The 1999 environmental conference was co-sponsored by the Connecticut Sea Grant College Program.

The proceedings of this conference were published in December 2000 as a special issue of the journal Northeast Naturalist Vol 7, No.4. It is available for purchase from The Goodwin-Niering Center for $10.

Marine fisheries around the globe are in dramatic decline as fish are extracted at a rate faster than they can regenerate. According to the United Nations Food and Agricultural Organization, nearly 70 percent of commercial fish species are either fully exploited or in serious trouble. Fishing vessels with increasingly sophisticated navigation, sonar, and fishing gear are able to efficiently harvest ever greater proportions of fish populations.

Stretching from Long Island Sound to Nova Scotia, fish populations in New England's offshore waters are also experiencing this crash, though they currently provide only about ten percent of the annual US catch. While government regulators seek to further restrict fishing in Georges Bank, the Gulf of Maine and Southern New England waters, scientists hurry to collect critical life-history and habit data upon which management must be based. Meanwhile fishermen and their families struggle with severe economic hardship and wonder if the end of their traditional means of livelihood is now in sight.

Managing fish stocks for sustainable yields is in the interest of everyone, yet there is little agreement on how best to accomplish this difficult balancing act. The only consensus is that imperiled marine resources must be safeguarded from over exploitation and the human impacts to ecosystem functions needed to sustain harvested populations must be reduced.


Lauren Allen, National Marine Fisheries Service, Gloucester, MA: Protected Species and Fishing Methods: An Overview of the Problem, Regulation, and Conservation Strategies

Peter Auster, National Undersea Research Center, Avery Point, CT: Sustaining Harvested Fish Populations and Conserving Biodiversity: The Role of Marine Protected Areas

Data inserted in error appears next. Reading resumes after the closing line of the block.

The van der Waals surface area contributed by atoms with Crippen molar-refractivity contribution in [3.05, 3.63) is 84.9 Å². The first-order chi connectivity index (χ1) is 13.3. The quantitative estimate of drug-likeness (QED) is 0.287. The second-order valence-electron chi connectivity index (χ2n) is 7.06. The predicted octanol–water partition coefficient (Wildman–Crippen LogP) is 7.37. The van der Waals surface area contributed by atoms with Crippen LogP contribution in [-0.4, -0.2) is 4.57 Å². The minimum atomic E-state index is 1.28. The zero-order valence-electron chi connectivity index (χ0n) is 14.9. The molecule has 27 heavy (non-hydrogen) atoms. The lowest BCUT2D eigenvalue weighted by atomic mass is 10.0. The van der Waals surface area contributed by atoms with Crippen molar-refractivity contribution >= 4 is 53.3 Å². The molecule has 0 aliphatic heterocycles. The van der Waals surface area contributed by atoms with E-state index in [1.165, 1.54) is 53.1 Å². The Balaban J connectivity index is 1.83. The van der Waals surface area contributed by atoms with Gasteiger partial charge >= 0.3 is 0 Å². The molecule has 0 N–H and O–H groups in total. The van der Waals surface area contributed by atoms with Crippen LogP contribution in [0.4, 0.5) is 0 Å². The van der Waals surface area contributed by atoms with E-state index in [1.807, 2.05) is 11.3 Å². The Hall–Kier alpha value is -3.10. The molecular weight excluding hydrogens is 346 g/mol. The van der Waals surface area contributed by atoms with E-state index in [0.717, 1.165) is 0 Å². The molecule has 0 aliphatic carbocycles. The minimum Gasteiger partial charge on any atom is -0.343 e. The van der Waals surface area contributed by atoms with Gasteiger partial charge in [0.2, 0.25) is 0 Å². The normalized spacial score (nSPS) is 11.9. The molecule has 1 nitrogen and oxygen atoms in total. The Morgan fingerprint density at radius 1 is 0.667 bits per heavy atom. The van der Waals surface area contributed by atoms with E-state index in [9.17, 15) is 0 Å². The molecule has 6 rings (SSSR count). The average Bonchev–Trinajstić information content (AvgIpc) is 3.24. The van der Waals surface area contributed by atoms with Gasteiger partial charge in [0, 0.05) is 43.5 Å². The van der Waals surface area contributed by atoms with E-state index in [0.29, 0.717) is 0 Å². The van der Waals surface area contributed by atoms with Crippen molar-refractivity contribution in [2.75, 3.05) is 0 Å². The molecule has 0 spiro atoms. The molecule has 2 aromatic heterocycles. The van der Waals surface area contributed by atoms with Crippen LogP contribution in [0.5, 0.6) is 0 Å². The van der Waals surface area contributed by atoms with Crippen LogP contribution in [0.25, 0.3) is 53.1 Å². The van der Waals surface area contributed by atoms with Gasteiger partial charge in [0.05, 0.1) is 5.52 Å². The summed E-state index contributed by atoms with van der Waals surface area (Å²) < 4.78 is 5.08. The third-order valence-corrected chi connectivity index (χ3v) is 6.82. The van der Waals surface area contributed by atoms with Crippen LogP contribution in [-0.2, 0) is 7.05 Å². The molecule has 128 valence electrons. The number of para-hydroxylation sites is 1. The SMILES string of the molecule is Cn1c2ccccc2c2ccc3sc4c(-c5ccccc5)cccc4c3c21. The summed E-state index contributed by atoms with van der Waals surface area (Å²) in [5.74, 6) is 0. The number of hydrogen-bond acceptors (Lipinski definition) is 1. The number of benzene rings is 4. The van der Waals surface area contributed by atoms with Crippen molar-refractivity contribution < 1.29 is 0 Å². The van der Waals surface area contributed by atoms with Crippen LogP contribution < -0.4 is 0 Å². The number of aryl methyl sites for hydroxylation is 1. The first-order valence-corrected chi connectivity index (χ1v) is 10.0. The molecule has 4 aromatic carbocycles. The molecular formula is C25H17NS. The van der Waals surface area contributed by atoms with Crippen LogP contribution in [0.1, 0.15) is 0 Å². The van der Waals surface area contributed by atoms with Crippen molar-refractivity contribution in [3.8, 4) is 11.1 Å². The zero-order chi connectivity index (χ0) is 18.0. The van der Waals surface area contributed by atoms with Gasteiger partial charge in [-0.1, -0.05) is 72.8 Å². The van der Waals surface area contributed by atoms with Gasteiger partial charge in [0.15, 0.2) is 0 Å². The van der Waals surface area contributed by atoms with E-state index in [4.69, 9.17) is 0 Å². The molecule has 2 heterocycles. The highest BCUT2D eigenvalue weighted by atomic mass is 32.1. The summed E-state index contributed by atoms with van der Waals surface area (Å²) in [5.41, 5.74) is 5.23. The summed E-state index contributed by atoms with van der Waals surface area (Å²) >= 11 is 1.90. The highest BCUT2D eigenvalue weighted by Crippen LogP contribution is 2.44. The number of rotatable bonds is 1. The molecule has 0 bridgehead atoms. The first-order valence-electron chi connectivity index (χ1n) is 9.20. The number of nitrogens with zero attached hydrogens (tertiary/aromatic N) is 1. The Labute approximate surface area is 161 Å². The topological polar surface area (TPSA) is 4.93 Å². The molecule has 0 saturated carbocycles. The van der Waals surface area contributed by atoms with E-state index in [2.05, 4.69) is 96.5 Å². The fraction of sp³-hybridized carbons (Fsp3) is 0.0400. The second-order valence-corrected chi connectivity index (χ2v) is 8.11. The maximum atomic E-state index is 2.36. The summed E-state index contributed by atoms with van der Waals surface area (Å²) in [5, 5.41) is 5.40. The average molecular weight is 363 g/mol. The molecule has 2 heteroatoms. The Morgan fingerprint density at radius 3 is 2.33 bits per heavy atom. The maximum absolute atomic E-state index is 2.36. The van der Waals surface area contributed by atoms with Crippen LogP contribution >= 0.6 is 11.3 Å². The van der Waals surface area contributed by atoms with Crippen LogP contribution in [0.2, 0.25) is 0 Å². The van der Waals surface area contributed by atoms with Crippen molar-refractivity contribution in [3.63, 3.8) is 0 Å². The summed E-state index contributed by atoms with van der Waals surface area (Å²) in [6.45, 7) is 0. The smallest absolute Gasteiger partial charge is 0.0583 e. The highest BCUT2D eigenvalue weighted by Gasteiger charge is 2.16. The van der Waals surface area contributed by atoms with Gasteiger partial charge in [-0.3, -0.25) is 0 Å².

Scott Burns, World Wildlife Federation, Washington, DC: Certified Catch: Incentives for Sustainability

Dave Crestin, National Marine Fisheries Service (retired Deputy Director): Federal Regulation of Fisheries

Joe DeAlteris, Rhode Island Sea Grant: Effects of Fishing on Biodiversity and Habitat in the NW Atlantic

Ellie Dorsey, Marine Conservation Consultant, Washington, DC: Perspectives from a Non-governmental Organization

Chris Glass
, Manomet Center for Conservation Science, Manomet, MA: Conservation of Fish Stocks through Bycatch Reduction

Trevor Kenchinton, Gadus Associates, Nova Scotia: North Atlantic Fisheries Management: The Canadian Approach

Helen Merderer, University of Rhode Island: In Their Blood: Commercial Fishing and Family Life in New England

Frank Mirarchi, a fisherman from Scituate, MA: Thirty-five Years on the Waterfront: a Fisherman's Perspectives

Steve Murawski, National Marine Fisheries Service, Woods Hole, MA: Ten Years of Groundfish History in the Northeast

Jim O'Malley, East Coast Fisheries Federation, Narragansett, RI: Finding a Balance between Economy and Environment

Michael Pol, Massachusetts Division of Marine Fisheries, Pocasset, MA: The New England Commercial Fishing Industry: Developments and Trends

Jon Sutinen, University of Rhode Island: Economic Perspectives on Fisheries Management in New England

Rich Wahle, Bigelow Laboratory for Ocean Science, West Boothbay Harbor, ME: Fisheries in a Sea of Change: Ecology and Oceanography of New England's Fishery